Sunday, March 4, 2012

Margaret Barker's Fr Alexander Schmemann Memorial Lecture

Metropolitan Jonah, President of St Vladimir's Seminary, New York, 
presents Dr Margaret Barker with an icon 
of Christ the High Priest in gratitude for her lecture.

In May last year I drew attention on this blog to Margaret Barker, a Cambridge theologian and Methodist, whose writings are acknowledged across the Christian traditions. Visit her home page HERE. In July 2008 Margaret Barker was awarded a D.D. by the Archbishop of Canterbury "in recognition of her work on the Jerusalem Temple and the origins of Christian Liturgy, which has made a significantly new contribution to our understanding of the New Testament and opened up important fields for research." On January 29, 2012 Dr Barker gave the 29th Annual Father Alexander Schmemann Memorial Lecture St. Vladimir’s Orthodox Theological Seminary, Yonkers, New York. Her topic was OUR GREAT HIGH PRIEST: THE CHURCH AS THE NEW TEMPLE. I share it with you as a wonderful introduction to her work which helps us to grasp the meaning both of the New Testament and Christian worship.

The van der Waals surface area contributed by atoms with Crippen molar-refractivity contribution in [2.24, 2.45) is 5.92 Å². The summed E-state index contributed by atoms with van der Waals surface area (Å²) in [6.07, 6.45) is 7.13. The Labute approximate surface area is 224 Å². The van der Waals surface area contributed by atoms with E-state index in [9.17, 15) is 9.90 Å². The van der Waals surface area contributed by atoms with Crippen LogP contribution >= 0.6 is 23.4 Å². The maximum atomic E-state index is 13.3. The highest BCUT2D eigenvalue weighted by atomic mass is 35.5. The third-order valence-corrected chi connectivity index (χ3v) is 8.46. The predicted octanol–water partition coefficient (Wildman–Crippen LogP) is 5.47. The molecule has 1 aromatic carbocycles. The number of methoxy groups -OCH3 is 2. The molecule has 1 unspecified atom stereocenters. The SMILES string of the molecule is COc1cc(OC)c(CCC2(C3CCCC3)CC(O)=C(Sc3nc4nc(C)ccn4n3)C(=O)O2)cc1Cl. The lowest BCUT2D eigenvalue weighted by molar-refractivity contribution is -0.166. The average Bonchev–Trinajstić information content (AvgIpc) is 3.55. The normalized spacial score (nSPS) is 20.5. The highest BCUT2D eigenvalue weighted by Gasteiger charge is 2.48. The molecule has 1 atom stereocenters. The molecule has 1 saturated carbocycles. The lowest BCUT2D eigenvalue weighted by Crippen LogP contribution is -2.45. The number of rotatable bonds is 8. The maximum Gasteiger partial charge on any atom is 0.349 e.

. . . I am greatly honoured that you have invited me to give this lecture in memory of Fr. Alexander Schmemann. 

I was raised in the Protestant tradition and have for many years been studying the temple in Jerusalem, trying to recover the world view and the beliefs that it expressed. It was not until 1999 that I was first present at an Orthodox liturgy, and I had expected it to be very strange. In fact it was rather familiar. What I saw was the liturgy of the temple, much as I had imagined it from my scholarly reconstructions. Not exactly, of course, but the movements, the general ‘feel’ of the service. But I was watching from outside, so to speak. 

When I began to read the work of Fr. Alexander, I was able to glimpse, in small way, what the liturgy meant from the inside, and reading his Journals, I caught something of the Orthodox world view. I managed to find again a couple of sentences in his 1965 book Sacraments and Orthodoxy which link closely to what I have prepared for today. ‘The liturgy of the Eucharist is... the journey of the Church into the dimension of the Kingdom... ‘Dimension’... seems the best way to indicate the manner of our sacramental entrance into the risen life of Christ’, p.29. 

It has been a pleasure to compile this lecture to honour the memory of Fr. Alexander, reconstructing something of the temple-world that has shaped so much of our Christian worship and world view, the journey into the dimension of the Kingdom. 

The writer of Hebrews described Jesus as a great high priest, and assumed, in his exposition, that the temple — its worship and its furnishings — had foreshadowed the work of Jesus, and was therefore the best framework within which to describe the person and work of our LORD. 

First, let us look at the temple itself. It is important to distinguish . . . Continue Reading . . .


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